So it’s been over four months since we first started sheltering in place. The only time I had heard that phrase before, was when I worked at Kaiser in Richmond, CA, and if there was a fire or chemical spill at the nearby oil refinery, we had to stay indoors with our windows shut, maybe for a day or two.
We imagined at first, on those fateful days in March, that if we were good little boys and girls and stayed still, inside, that in about 3 weeks, this dreadful flu would fizzle out. We could beat it.
Well, here it is, July 26th, and the US has 1/5 of the Covid19 cases in the entire world, and in every one of the last 3 days, 1000 Americans have died from the disease. Even the president finally acknowledged yesterday that there might be a problem, and canceled his Republican convention. He also said something about not All of the schools need to open. Most people I know with kids are having a hard time helping their kids with online schooling at home, while they themselves are working there, but they love their children too much to risk sending them off to classes and putting them and their teachers at risk.
In the meantime, we are still here at South Lake Tahoe, CA, retired, with no small children to take care of, but we try to make sure to take care of ourselves. When it comes time to go grocery shopping every couple of weeks, we try to figure out the best way to be careful. Usually in the morning, most stores have a special time for seniors, or “at risk” people to shop in a store that has been sanitized and most times is still being restocked . We try to aim for that time, sporting our masks, and armed with a disinfectant wipe to cleanse the shopping cart handle. Next, we go over our list, and try to stick together, being efficient. Unfortunately, by the time we make it to the back of the store, I don’t like to be cold, near the refrigerated cases, and Doug is in his favorite section, ready to stock up on meat and fish. I volunteer to go find the other things on our list, like flour, and chocolate chips, and rice and beans, in the warmer aisles. I come trotting back to our cart with all the necessities I can find, and run back off, saying “I’ll be in aisle 9!”. Later, we finally get back together in produce, where we agree on enough fruits and vegetables to last quite awhile. If the fruit gets old, we’ve been known to make applesauce, and one day last week I make some great peach cobbler. Mostly we’ve been really good about not letting anything go to waste. Unfortunately, with all the cooking and baking that’s been going on, it’s going to our waist.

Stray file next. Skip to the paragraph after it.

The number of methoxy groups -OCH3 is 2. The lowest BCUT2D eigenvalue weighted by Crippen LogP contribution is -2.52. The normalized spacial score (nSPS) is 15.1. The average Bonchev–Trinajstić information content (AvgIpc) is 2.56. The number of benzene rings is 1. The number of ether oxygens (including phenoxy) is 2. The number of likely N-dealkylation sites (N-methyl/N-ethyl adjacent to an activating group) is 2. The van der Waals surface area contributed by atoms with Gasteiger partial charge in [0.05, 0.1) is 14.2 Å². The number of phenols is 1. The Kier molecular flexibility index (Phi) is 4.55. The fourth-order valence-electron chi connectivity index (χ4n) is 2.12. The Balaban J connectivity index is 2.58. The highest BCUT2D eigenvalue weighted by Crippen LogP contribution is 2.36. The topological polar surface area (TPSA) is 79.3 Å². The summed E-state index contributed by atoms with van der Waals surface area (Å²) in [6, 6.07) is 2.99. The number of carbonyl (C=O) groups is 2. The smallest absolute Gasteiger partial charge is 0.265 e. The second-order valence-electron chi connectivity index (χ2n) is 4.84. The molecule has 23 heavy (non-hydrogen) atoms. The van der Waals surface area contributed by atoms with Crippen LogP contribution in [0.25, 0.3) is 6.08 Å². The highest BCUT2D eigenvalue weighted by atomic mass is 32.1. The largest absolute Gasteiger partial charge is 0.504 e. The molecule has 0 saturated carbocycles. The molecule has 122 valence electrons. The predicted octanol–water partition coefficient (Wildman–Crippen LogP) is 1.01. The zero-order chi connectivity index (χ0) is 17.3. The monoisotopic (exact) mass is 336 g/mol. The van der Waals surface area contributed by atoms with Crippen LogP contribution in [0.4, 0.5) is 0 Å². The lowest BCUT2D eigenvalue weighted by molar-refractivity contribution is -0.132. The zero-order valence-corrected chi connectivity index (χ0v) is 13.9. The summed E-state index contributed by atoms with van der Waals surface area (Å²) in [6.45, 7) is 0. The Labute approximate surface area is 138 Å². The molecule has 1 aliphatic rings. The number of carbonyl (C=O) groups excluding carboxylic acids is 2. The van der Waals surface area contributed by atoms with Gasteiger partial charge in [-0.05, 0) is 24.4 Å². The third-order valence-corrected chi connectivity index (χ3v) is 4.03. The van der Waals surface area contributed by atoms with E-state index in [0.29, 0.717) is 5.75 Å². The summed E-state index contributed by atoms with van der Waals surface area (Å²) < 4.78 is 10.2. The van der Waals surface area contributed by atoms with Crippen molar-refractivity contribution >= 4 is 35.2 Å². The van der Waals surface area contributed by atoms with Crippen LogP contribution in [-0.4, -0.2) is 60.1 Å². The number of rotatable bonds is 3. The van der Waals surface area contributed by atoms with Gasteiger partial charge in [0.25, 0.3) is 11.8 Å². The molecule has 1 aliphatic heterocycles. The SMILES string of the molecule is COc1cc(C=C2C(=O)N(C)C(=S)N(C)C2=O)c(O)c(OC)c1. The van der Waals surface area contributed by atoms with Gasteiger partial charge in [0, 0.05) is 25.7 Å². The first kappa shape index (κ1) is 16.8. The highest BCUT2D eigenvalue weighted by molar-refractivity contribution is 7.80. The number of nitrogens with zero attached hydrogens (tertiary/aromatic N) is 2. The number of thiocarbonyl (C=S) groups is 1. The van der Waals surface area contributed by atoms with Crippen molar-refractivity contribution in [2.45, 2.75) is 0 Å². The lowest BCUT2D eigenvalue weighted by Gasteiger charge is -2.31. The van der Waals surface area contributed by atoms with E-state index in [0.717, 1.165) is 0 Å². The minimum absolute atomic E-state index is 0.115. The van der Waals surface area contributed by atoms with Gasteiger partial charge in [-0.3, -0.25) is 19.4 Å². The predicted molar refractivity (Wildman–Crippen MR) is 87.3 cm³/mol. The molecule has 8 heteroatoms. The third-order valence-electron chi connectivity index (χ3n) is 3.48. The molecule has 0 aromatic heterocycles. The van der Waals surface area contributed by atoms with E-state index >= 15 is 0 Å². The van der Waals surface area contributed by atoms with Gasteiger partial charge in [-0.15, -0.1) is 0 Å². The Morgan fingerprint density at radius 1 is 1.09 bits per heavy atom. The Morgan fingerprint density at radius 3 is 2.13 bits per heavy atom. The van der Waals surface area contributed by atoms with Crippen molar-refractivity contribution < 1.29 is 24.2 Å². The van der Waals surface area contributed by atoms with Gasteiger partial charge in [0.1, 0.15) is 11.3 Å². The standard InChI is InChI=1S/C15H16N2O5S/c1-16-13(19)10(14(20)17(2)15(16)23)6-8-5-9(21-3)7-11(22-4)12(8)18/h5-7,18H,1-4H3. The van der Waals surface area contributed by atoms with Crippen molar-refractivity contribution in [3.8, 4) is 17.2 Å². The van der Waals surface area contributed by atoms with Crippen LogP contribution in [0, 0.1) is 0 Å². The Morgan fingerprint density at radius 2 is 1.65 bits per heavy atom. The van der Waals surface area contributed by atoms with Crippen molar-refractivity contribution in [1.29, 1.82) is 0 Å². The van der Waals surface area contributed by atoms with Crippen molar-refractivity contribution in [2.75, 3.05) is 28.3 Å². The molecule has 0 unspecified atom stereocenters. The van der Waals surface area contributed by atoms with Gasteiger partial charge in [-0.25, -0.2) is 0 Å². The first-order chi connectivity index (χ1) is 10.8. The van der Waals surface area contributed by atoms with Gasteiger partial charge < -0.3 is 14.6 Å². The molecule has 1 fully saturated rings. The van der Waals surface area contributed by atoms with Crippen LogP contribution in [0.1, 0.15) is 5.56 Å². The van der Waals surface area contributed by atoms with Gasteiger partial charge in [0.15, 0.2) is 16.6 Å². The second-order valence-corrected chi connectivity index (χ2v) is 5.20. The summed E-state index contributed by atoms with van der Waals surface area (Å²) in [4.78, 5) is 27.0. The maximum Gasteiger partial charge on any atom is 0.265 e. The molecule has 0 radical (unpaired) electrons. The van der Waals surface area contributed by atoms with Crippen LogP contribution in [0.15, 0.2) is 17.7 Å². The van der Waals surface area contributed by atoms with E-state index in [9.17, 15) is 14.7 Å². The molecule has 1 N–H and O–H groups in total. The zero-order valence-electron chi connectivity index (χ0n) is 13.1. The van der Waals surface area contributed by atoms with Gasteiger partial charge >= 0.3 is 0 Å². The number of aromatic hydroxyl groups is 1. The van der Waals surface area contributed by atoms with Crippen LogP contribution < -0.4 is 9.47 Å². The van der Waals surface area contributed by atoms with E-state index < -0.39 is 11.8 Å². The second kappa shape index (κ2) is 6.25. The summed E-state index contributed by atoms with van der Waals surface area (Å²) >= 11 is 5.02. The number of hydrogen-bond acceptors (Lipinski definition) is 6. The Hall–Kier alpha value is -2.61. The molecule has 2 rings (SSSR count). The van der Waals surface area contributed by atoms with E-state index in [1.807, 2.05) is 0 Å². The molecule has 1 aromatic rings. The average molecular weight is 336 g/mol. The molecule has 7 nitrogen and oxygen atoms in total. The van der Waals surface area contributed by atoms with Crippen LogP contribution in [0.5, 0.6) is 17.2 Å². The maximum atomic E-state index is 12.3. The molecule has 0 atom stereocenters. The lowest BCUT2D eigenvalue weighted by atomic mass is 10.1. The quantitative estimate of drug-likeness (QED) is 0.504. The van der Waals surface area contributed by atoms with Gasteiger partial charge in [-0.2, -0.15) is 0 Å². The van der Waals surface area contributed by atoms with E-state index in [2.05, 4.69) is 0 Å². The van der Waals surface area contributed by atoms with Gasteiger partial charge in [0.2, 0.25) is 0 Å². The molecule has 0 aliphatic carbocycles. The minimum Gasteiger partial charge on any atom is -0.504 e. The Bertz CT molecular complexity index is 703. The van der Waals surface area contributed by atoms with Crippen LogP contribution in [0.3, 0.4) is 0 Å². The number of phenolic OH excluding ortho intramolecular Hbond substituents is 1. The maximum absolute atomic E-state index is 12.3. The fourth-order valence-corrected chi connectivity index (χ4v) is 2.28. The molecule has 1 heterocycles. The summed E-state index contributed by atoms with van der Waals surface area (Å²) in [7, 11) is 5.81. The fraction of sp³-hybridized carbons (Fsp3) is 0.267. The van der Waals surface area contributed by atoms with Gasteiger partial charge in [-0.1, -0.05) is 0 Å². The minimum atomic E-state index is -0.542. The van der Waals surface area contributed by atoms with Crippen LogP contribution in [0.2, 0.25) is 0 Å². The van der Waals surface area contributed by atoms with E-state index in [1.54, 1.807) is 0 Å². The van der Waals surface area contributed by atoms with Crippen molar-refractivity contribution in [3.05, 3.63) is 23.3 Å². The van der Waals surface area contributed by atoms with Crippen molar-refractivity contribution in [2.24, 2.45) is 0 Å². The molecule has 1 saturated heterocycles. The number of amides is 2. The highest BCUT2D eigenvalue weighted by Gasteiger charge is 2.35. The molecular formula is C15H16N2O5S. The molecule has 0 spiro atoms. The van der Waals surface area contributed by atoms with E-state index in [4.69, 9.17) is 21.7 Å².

Our grocery basket full, we venture to the front of the store to choose which line we’ll stand in. They all seem long, since we have to stand 6 feet apart on round stickers on the floor. A couple of the lines extend down the aisles. There’s a sign that tells you not to put your items on the conveyor belt until instructed by the checker. Plastic bags are handed out freely, unfortunately, and not charged for. Bringing in your own bags is discouraged, but if you do, you must fill them yourselves, without putting them on the counter. One other option is to just have the bagger re-insert your groceries back in to the cart, and you get to pack up your bags when you get out to the car. It gives you some respect for the baggers that have done it for you for years.
After all of this, we rub our hands one more time with our wipe so we can keep the door handle clean, and then it’s in to the car to spray disinfectant on our hands. Our masks will have to be brought in the house to be washed by hand with dish soap, after their excursion through a possibly infection-ridden place, by such an invisible threat. It’s too bad that this may be our “new normal” for quite some time.